Common Causes of Skin Allergies

Medically Reviewed by Debra Jaliman, MD on September 22, 2021

Did you break out in a rash after you put on latex gloves or wore some jewelry made out of nickel? Your allergist has the final call, but it's possible you've got a skin allergy.

A bunch of things can cause an allergic reaction when you brush up against them. Whether your allergy trigger is a plant like poison ivy or a chemical in your makeup, your best defense is to keep your distance.

When parts of the leaves of these plants are damaged or bruised, they release an oil called urushiol. And if that gets on your skin, it causes an itchy red rash with bumps or blisters.

You can treat the rash with wet compresses, calamine lotion, oatmeal baths, or hydrocortisone cream. But see a doctor right away if your reaction is severe or if you breathed in the oil, perhaps from burning plants.

It's used to make everything from jewelry to belts to eyeglass frames to paper clips -- and it's the leading cause of skin allergies. You're most likely to be at risk for a reaction if you're a hair stylist, retail clerk, caterer, house cleaner, or you work with metal.

If you're allergic to nickel in something you eat, you'll get bumps on the sides of your fingers, called dyshidrotic hand eczema or pompholyx.

There's no treatment for a nickel allergy, so you'll have to stop wearing or using anything with it. You could try painting a coat of nail polish on jewelry, which puts a barrier between the metal and your skin.

The sap from rubber trees is mixed with a chemical and used to make products like:

  • Rubber gloves
  • Condoms
  • Erasers
  • Elastic waistbands and bras
  • Balloons

Your allergy might be mild, like a rash on your hands when you take off gloves, or it could be life-threatening. A severe reaction, called anaphylaxis, might quickly spread throughout your body and make it hard to breathe.

Health care workers and people who've had a lot of surgeries are at greatest risk.

A rash on your trunk after you wear a shirt, or on your feet when you wear certain shoes or socks, could be from an allergy. You might have a reaction after you try on a new outfit, too.

The trigger could be the dyes or other chemicals used to process the fabric (like making it wrinkle-resistant), or even the fibers of the clothing itself.

To avoid reactions, wash your new clothes before you wear them. You may also need to switch to cotton or organic cotton blends. you may want to avoid wool or mohair.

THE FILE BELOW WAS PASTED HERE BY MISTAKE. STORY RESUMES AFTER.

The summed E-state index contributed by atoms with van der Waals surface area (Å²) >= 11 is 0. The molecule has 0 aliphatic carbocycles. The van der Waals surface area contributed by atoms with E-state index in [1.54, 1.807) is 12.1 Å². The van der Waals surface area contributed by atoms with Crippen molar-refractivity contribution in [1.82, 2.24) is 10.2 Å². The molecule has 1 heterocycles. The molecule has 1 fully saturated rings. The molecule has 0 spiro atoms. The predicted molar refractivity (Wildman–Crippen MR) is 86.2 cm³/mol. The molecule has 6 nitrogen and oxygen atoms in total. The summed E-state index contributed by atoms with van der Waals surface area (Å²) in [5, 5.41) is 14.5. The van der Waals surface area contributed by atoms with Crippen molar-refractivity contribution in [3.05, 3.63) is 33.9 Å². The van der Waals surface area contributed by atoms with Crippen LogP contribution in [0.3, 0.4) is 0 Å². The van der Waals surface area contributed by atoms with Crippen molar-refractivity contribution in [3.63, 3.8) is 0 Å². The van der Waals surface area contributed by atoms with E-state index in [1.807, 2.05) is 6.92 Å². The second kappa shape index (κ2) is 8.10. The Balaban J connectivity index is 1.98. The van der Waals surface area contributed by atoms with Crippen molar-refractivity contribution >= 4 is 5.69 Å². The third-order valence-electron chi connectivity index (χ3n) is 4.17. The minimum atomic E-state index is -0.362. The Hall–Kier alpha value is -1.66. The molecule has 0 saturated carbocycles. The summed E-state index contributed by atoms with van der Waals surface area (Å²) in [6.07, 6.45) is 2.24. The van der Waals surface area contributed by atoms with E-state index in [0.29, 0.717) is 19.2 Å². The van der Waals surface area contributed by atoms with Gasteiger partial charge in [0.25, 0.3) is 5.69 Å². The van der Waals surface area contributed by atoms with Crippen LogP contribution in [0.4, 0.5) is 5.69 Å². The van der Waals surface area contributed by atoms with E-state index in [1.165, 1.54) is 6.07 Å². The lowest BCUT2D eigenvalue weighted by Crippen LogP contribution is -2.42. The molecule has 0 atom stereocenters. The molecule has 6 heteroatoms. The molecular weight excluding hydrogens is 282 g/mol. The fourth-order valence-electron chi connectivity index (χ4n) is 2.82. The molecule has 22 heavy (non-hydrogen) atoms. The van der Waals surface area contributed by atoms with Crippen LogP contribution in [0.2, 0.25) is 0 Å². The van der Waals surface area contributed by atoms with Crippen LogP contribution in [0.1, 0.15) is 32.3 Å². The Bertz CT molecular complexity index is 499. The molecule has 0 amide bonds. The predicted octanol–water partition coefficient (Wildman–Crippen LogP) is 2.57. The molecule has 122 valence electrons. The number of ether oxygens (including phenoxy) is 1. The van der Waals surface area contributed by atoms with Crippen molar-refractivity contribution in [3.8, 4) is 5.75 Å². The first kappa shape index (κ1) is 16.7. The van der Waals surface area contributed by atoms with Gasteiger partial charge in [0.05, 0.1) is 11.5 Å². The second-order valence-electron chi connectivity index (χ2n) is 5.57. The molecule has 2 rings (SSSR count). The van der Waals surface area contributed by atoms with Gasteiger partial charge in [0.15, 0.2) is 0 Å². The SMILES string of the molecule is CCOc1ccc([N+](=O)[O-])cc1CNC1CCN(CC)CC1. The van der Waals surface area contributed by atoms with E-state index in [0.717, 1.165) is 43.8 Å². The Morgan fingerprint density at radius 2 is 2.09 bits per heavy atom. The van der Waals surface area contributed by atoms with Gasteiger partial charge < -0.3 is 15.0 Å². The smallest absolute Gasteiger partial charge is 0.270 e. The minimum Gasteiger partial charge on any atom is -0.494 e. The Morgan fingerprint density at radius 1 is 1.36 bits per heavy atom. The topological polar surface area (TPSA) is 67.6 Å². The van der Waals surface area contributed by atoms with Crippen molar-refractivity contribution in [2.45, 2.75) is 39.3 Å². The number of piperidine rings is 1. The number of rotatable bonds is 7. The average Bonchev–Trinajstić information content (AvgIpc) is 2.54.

Chemicals called formaldehyde releasers and parabens make beauty products last longer. You'll see them on labels with names like bromonitropropane, diazolidinyl urea, isothiazolinone, PABA, and quaternium-15. They're found in:

  • Shampoos and conditioners
  • Sunscreens
  • Lotions and moisturizers
  • Makeup
  • Hair dye
  • Fake tattoos

Try mild soaps, and skip anything that causes a rash.

These are the heart of perfume, cologne, and deodorant. They're added to face and body soaps. They're also used in cleaning products and to mask a bad smell.

It's hard to pinpoint a fragrance allergy, because specific ingredients aren't always written on labels. Even "unscented" and "hypoallergenic" products could have a bit.

Massage and physical therapists tend to be more at risk for becoming allergic to these.

Some meds in over-the-counter creams and ointments might make your skin problems worse. Look for these drugs on labels for products that treat cuts, scrapes, burns, itching, insect bites and stings, cold sores, toothaches, and earaches, as well as cough drops:

You may get a rash or hives if you've used certain products or combinations of them on your skin, and then go outside in the sun or use a tanning bed. This isn't a sunburn, but it can look like one. These chemicals only cause a reaction in that kind of light.

Show Sources


Nelson, J. Journal of Clinical and Aesthetic Dermatology, October 2010.

Columbia University Department of Dermatology: "Skin Allergies: Contact Dermatitis and Patch Testing."

CDC: "Poisonous Plants."

American Osteopathic College of Dermatology: "Nickel Allergy."

American Academy of Allergy, Asthma and Immunology: "Latex Allergy," "Contact Dermatitis."

World Allergy Organization: "Contact Dermatitis."

Washington State Department of Labor and Industries. "Clothing Dermatitis and Clothing-Related Skin Conditions," August 2001.

DermNet New Zealand: "Contact allergy to preservatives," "Allergy to imidazolidinyl urea."

Handa, S. Indian Journal of Dermatology, Nov-Dec. 2011.

Cleveland Clinic: "Drug Eruptions."

Asthma and Allergy Foundation of America: "Contact Dermatitis."

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